Tensions have been running high between North and South Korea ever since the sinking of the South Korean warship Cheonan last March, killing 46 sailors.

Full coverage of the Koreas’ conflict

South Korea and the international community blamed the North for the sinking, but Pyongyang has denied the accusations.

Last month, North Korea said the South’s navy fired into Northern waters and, in retaliation, it shelled Yeonpyeong Island, killing four South Koreans.

“We cannot let North Korea covet even an inch of our territory. Any provocation that would pose a threat to our lives and property will not be tolerated,” said Lee.

Over the weekend, officials in North Korea called for better ties with South Korea, according to South Korea’s Yonhap News Agency. North Korea urged dialogue and cooperation in 2011 and asked the South to end its military exercises.

South Korea’s president said in his televised address that North Korea needs to work toward peace with deeds as well as with words.

“I remind the North that the path toward peace is yet open. The door for dialogue is still open. If the North exhibits sincerity, we have both the will and the plan to drastically enhance economic cooperation together with the international community,” he said.

The U.S. special envoy for North Korea, Stephen Bosworth, is expected to travel to South Korea, China and Japan this week to discuss next steps on the Korean Peninsula. His first stop is Seoul. (*)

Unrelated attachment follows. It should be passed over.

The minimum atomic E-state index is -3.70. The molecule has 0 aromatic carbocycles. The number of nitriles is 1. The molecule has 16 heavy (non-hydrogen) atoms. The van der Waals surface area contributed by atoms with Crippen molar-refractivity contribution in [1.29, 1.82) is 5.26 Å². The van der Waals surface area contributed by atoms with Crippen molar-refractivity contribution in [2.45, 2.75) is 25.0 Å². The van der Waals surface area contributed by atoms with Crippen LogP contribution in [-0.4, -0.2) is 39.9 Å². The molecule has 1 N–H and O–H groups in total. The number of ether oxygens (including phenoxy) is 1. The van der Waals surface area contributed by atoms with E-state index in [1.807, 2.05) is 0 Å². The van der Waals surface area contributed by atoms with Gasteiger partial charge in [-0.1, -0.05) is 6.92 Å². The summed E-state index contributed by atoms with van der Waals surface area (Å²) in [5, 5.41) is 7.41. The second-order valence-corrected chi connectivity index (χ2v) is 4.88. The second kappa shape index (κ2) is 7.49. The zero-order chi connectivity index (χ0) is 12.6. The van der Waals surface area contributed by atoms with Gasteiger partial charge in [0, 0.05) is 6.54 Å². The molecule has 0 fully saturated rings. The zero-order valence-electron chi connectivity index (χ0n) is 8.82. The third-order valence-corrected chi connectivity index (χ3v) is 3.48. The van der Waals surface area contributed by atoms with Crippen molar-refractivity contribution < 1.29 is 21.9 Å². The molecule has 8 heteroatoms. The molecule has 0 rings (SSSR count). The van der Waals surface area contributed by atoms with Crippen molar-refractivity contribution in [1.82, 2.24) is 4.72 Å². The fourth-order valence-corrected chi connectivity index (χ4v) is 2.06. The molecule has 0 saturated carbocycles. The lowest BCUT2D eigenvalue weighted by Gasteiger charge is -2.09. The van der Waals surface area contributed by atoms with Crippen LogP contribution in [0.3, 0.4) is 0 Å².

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Posted by on January 3, 2011 in World News

 

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South Korean President Lee Myung-bak says door for inter-Korean dialogue still open

Jan. 1, SEOUL, South Korea -- President Lee Myung-bak gives a New Year's message at the presidential office Cheong Wa Dae in Seoul on Jan. 1. (Yonhap)

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SEOUL, Jan. 3 (KATAKAMI / Yonhap) — South Korean President Lee Myung-bak said Monday that the door for inter-Korean dialogue remains open but North Korea should first show its seriousness about the talks.

“I remind the North that the path toward peace is yet open. The door for dialogue is still open,” Lee said in his New Year’s address broadcast live.  (*)

 
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Posted by on January 3, 2011 in World News

 

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South Korean President Lee Myung-bak delivers New Year's message

Jan. 1, SEOUL, South Korea -- President Lee Myung-bak gives a New Year's message at the presidential office Cheong Wa Dae in Seoul on Jan. 1. (Yonhap)

Please also visit : KATAKAMI.COM and INDONESIAKATAKAMI.BLOGSPOT.COM

SEOUL, Jan. 1 (KATAKAMI / Yonhap) — President Lee Myung-bak expressed confidence Saturday that South Korea will bring peace to the peninsula and attain further economic development in the new year.

“In the new year of 2011, I am confident that we will be able to establish peace on the Korean Peninsula and continue sustained economic growth,” Lee said in his New Year’s message. “I believe in the potential of the Korean people who always come together and turn crises into opportunities.”

He said the country’s fortunes are on an upswing in the international community.

He pointed out that South Korea achieved 5-percent economic growth, the highest among OECD member countries, in 2010 and became the world’s seventh largest exporting nation. South Korea also successfully hosted the G-20 economic summit and forged free trade agreements with the European Union and the United States, he said.

“Even though our land is small, our economic territory has become the largest in the world,” he said. “Korea has now emerged as a hub of free trade.”

The president said those achievements can be ascribed to the painstaking efforts by all Korean people.

“We should not let the chance to increase our national fortunes slip away. We must not hesitate to leap over the threshold to become an advanced country,” he said.  (*)



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Posted by on January 1, 2011 in World News